I carefully inspected the primitive artifact. "Looks like pre-Civil War to me. Probably 1840s or early 50s."
We were now digging like badgers, and each proceeded to clear off a five by five feet patch of sod. Clearing the sod, we dug down. It took some time, but at about three feet Hugh stood up and exclaimed, "Man! I think I got a whole one here!" Hugh exclaimed. We were each about three feet deep into our respective pits, and I climbed out and hustled over to watch. On his knees in the hole, Hugh reached up and grabbed the trowel. As he carefully scraped away the dirt the side of a bottle emerged into view. I crouched down to observe more closely, anxious to see what he had found. "Here’s the base." He scraped away more dirt and the rough and jagged circular scar was suddenly apparent. "OPEN PONTILLED! It’s pontilled, dude!" I got down on my belly and stared into Hugh’s pit for a closer inspection of the base of the bottle.
"Sure enough is, Hugh! Sweet! Well come on, damn it! Dig that baby out and let’s see what it is!" If there had been any doubt whatsoever about the age of Hugh’s pit, the discovery of a pontilled bottle put it to rest. The pit he was digging was definitely pre-1860.
Hugh worked around the bottle with the trowel and quickly loosened it. "It’s embossed!" Lifting the bottle from the soil, he held it up, and the first light of another century illuminated the glass. "Shecuts Southern Balm for Coughs, Colds, etc." I stared in awe as he wiped the soil from its sides and held it up. It was a brilliant aqua hue.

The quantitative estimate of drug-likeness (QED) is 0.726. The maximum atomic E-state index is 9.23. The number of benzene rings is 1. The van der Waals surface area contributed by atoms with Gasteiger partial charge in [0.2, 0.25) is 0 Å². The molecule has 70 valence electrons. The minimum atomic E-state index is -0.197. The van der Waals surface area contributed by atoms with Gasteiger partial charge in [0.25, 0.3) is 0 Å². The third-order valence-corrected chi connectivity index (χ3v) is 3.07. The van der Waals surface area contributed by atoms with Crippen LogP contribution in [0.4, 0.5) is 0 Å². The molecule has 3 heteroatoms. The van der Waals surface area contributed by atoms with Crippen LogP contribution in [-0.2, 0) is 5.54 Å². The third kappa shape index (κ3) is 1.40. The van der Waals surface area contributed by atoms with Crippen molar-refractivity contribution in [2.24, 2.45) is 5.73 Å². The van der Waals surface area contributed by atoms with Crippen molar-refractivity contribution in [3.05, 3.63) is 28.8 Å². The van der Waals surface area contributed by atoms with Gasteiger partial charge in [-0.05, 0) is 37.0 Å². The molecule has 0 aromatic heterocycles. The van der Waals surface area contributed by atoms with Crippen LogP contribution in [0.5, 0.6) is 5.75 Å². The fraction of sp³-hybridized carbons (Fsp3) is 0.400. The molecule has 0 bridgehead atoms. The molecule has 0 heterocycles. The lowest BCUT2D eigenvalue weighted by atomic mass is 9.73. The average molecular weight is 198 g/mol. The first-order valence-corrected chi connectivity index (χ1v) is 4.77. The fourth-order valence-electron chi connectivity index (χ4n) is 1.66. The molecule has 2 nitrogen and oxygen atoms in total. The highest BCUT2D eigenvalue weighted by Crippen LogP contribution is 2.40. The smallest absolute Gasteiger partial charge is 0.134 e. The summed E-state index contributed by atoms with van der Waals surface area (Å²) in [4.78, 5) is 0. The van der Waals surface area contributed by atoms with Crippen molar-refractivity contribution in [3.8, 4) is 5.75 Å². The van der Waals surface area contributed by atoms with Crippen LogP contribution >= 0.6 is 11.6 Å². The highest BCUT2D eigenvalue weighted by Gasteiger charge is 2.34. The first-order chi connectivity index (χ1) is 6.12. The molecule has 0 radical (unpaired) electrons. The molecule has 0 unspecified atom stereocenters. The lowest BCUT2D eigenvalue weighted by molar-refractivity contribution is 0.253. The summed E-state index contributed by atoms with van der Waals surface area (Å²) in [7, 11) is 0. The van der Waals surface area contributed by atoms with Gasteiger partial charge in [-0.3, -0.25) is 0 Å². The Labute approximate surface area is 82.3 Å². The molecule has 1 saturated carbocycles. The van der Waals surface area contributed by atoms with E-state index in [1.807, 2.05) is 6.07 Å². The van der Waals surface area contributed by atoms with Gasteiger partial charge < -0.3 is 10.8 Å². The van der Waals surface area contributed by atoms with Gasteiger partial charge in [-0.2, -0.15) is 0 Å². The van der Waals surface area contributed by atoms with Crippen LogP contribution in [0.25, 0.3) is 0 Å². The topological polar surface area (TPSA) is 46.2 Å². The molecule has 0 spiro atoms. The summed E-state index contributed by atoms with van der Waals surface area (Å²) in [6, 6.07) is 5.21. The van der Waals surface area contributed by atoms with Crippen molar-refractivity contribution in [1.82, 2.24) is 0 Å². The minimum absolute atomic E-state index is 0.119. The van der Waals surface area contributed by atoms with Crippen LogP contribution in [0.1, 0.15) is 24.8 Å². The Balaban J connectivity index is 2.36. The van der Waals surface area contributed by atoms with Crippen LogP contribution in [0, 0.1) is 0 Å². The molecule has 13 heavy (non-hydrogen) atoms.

"Holy mackerel! That’s gotta be rarer than hell, Hugh! I’ve never heard of that one before." With trembling hands, Hugh admired his find for a minute then handed it to me. It was an excellent first find. "That’s some intense color!" I added, as I looked the bottle over.
I handed the bottle back to Hugh, who placed it on the ground atop the pit. I sped back to my pit and began to dig again. Old porous, salt-glaze crockery shards began to surface. Hugh hollered and held up the bowl of what had once been a long-stemmed clay pipe, the "cigarette" of its day. Then another, and another. "I’m into it now, man!" he yelled. "I’m into the use layer!"
As he spoke, I struck something. "Whoa! Think I treed one here, Hugh." I raked some soil away and a bottle emerged, which I quickly retrieved. Directly beneath it, I noticed the chamfered corner of another bottle. Hugh had abandoned his pit and raced over to mine. "Here’s a Sand’s Sarsaparilla. This one’s OP, too." I handed it to Hugh.
"Sweet! Looks mint, too" As he inspected it, I worked the trowel around the other bottle that I’d exposed beneath it.